• Kauai Power Partners
Adopting a baby is a dream come true for couples who are childless, or who seek to raise another child. The openings for adoption in Asia are becoming scarcer, with China stopping the flow of babies earlier this year.
The Garden Island staff reporter Lester Chang completes his series on the adoption of Marshall Island babies on Kaua‘i in today’s issue. Chang has shown several sides to this story. Some say the practice of putting up babies born to Marshallese mothers and adopted on Kaua‘i and on O‘ahu should be better regulated. Others say the practice is a tradition with these Micronesians, and a great benefit to parents who adopt the babies.
The big question is whether practices surrounding the adoption of the fair to all parties, especially the birth mothers from the Marshall Islands.
Questions remain that the U.S. Immigration Service and the Marshall Islands’ government are working on. They include: Is adopting a baby from what amounts to a foreign country by having the mother come to Hawai‘i circumventing U.S. and Marshallese law? Does this practice boil down to being a baby factory where middlemen make some good money off the babies, who made be given birth to primarily to supply goods for this market?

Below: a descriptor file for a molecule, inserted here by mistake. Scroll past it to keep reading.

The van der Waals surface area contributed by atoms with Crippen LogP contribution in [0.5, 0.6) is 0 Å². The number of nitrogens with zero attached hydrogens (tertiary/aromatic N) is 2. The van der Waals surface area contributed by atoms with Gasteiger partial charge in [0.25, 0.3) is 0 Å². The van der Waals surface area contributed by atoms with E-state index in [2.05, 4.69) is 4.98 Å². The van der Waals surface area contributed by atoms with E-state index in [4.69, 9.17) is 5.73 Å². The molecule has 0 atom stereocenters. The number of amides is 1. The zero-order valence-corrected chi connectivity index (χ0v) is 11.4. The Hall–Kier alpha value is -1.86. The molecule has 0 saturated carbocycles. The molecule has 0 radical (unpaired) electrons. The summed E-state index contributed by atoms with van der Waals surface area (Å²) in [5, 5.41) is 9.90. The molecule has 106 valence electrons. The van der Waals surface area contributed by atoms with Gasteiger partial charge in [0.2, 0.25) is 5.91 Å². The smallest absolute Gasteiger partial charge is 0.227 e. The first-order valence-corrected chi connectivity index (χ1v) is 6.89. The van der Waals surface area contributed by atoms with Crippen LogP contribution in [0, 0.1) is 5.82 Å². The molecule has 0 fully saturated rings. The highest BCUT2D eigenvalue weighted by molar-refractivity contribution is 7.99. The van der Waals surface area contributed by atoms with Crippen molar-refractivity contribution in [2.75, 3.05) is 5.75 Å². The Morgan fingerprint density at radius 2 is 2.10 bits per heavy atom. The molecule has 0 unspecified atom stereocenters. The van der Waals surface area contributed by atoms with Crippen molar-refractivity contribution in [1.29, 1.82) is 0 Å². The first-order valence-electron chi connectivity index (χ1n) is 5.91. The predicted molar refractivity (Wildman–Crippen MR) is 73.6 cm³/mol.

The quandary is one without simple answers. In some ways it is the flip side of the abortion coin. Here babies are being given birth to for a reason through the wish of a woman, rather than being aborted through the wish of a woman. Yet it seems both practices have their share of controversy.
The ethics of bringing Marshallese women to Hawai‘i to provide babies for adoptions needs to be carefully looked at. The U.S. also needs to track what the life of the babies is like three, five and ten years out from their birth, as well as what the life of the mothers is like after the adoption.
Kauai Power Partners
The drama surrounding the sale of the Kauai Power Partners electrical plant mauka of Kapaia is at its climax.
The consultants who put the deal together to build the plant have won a positive decision from a jury in San Diego. This should help clear up the questions regarding clear ownership of the power plant prior to completion of its sale.
The price of the plant its owner Dominion has set seems a fair one for the Kaua‘i Island Utilities Cooperative, and well below the $50-million plus figure rumored to be the sale price.
Next comes hearings before the state’s Public Utilities Commission, which apparently will move ahead without much trouble.
Coming up next is the second election round for KIUC. With two directors resigning, and a new slate of candidates being drawn up, the mix of directors will have some new faces. Some existing board members may also have their terms boosted thanks to the resignation and appointment by the existing board.
To customers, whose bills have risen over the past year due to high fuel prices, more relief in the way of rebates would be welcome more than the new board of directors or the purchase of a new power plant. Hopefully in time these changes will bring these rebates.